(Just got back from a golf trip so am catching up - thanks for your replies everyone)
Eddie, does the guide stay on the shaft while the tamping takes place, or just when slipping the new seal over the shaft, and then remove it before tamping. And how hard are we talking for tapping the tamping tool? I'm imagining not whaling on it but more than just light taps? And how do I know when I've tamped enough?

Cheers,
Neil

Pittsford, NY

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3 months 1 day ago #229988 by greghill25

Hey Neil, the tool to hold the spring down can easily be made. I used a bearing splitter and a piece of channel iron for mine but you could just cut a piece of steel and use some clamps to hold it down until the gear is on. I just used an appropriate size deep socket to tamp in the packing. Mine runs in the green with the pony motor and pegs the gauge once the main starts.
 

We might need that kind of tool. Gonna give this a try.

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3 months 1 day ago #229992 by d2gary
If I was going to do a bunch of pumps I would make the tool but for one here and there I just used what was at hand. The packing that I got from Cat was quite stiff and I had to open it up to get it around the shaft so there wasn't a problem getting it over the step in the shaft. When you tamp in the packaging you can feel when it hits bottom and seats. According to the Squatch video you just want some resistance when turning the shaft.
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3 months 1 day ago #230008 by edb
Replied by edb on topic D2 transfer pump rebuild tools
Hi Team,
I use the installer sleeve to slip the packing over the shaft and into the main housing, remove the sleeve and for the old rope style packings you need to tamp or press fairly well to set the packing. Then I install the sleeve into the cone packing and install it into the cone and tamp I leave the sleeve in place and fit it to the shaft at which time the sleeve is forced out of the packing as the cone is installed and the clamp then used to pull the cone into place to enable the drive gear fitment.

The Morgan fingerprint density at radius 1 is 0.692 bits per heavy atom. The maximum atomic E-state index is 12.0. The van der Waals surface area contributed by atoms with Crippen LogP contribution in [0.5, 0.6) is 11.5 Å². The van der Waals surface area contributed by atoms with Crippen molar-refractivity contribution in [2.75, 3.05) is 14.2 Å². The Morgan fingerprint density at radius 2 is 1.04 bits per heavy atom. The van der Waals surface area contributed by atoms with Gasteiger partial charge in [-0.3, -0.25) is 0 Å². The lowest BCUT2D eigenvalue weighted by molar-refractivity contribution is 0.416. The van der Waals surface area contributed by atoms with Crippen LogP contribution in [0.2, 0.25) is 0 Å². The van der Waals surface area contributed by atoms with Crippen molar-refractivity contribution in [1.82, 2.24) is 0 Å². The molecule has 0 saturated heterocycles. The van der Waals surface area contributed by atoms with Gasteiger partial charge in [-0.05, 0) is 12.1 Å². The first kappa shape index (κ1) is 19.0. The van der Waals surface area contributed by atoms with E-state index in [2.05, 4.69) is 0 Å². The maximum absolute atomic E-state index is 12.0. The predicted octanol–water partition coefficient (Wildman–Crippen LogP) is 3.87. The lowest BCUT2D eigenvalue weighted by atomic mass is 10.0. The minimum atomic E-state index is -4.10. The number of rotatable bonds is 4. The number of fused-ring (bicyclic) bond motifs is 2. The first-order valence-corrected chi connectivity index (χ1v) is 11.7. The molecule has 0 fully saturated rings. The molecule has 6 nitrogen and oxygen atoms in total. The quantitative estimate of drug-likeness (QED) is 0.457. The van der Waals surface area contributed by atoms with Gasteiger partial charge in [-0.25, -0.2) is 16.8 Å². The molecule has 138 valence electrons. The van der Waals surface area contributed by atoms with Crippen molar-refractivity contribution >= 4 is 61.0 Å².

The machined ring on one side surface of the gear faces out to indicate it is a later gear used from an update that was done, the drive ratio was changed to make the transfer pumps turn faster for better fuel pressure--the ringed gears cannot be interchanged with the old un-ringed ones and vice/versa or gear damage will ensue--the said gears should be a different tooth count and diameters would be different also.
I will see if I have any data on the change which I feel was back in the 1930's--and post if found.

The new style wrapped packings fall to pieces if tamped and should only require a fairly light pressing to set them as they are softer than the older rope style packings--there is also a stronger packing compression spring that came in at some time--ensure this is fitted to keep more crush on the packings.
An insufficiently tamped/pressed packing would show as fuel leakage at the tell tale drain tubes or engine oil dilution if both leak as was the case of the 212 Grader we worked on recently due to the fuel tank being lower that the filter tower--yes, we had fitted new gaskets, another surfaced lid, and bleed taps and bodies to no avail thinking air was leaking in there, --air would bleed into the filter tower via the non tamped packing fitted from some time in the past history of the unit and thereby causing hard starting.

Cheers,
Eddie B.